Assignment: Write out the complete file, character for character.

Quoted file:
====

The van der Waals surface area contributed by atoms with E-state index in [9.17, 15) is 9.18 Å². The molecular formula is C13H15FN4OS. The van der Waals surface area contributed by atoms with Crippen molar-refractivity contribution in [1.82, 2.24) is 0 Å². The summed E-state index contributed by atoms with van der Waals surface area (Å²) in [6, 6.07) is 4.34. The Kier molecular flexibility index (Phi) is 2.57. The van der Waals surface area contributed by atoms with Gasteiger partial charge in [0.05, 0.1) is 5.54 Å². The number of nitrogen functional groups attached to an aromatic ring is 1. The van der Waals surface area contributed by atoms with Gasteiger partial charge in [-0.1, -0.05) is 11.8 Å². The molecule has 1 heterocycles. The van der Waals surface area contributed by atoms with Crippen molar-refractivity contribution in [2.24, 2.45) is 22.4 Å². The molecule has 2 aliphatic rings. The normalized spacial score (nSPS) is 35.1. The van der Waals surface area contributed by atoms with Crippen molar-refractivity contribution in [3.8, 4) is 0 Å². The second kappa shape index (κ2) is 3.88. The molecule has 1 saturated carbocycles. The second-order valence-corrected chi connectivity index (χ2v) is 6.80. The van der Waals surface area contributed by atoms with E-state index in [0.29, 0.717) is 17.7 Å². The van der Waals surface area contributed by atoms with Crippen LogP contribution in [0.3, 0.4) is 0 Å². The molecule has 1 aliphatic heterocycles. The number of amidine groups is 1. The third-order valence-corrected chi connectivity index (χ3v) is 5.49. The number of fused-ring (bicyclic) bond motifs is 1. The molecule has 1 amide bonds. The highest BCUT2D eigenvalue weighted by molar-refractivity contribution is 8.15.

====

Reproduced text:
The van der Waals surface area contributed by atoms with E-state index in [9.17, 15) is 9.18 Å². The molecular formula is C13H15FN4OS. The van der Waals surface area contributed by atoms with Crippen molar-refractivity contribution in [1.82, 2.24) is 0 Å². The summed E-state index contributed by atoms with van der Waals surface area (Å²) in [6, 6.07) is 4.34. The Kier molecular flexibility index (Phi) is 2.57. The van der Waals surface area contributed by atoms with Gasteiger partial charge in [0.05, 0.1) is 5.54 Å². The number of nitrogen functional groups attached to an aromatic ring is 1. The van der Waals surface area contributed by atoms with Gasteiger partial charge in [-0.1, -0.05) is 11.8 Å². The molecule has 1 heterocycles. The van der Waals surface area contributed by atoms with Crippen molar-refractivity contribution in [2.24, 2.45) is 22.4 Å². The molecule has 2 aliphatic rings. The normalized spacial score (nSPS) is 35.1. The van der Waals surface area contributed by atoms with Crippen molar-refractivity contribution in [3.8, 4) is 0 Å². The second kappa shape index (κ2) is 3.88. The molecule has 1 saturated carbocycles. The second-order valence-corrected chi connectivity index (χ2v) is 6.80. The van der Waals surface area contributed by atoms with E-state index in [0.29, 0.717) is 17.7 Å². The van der Waals surface area contributed by atoms with Crippen LogP contribution in [0.3, 0.4) is 0 Å². The molecule has 1 aliphatic heterocycles. The number of amidine groups is 1. The third-order valence-corrected chi connectivity index (χ3v) is 5.49. The number of fused-ring (bicyclic) bond motifs is 1. The molecule has 1 amide bonds. The highest BCUT2D eigenvalue weighted by molar-refractivity contribution is 8.15.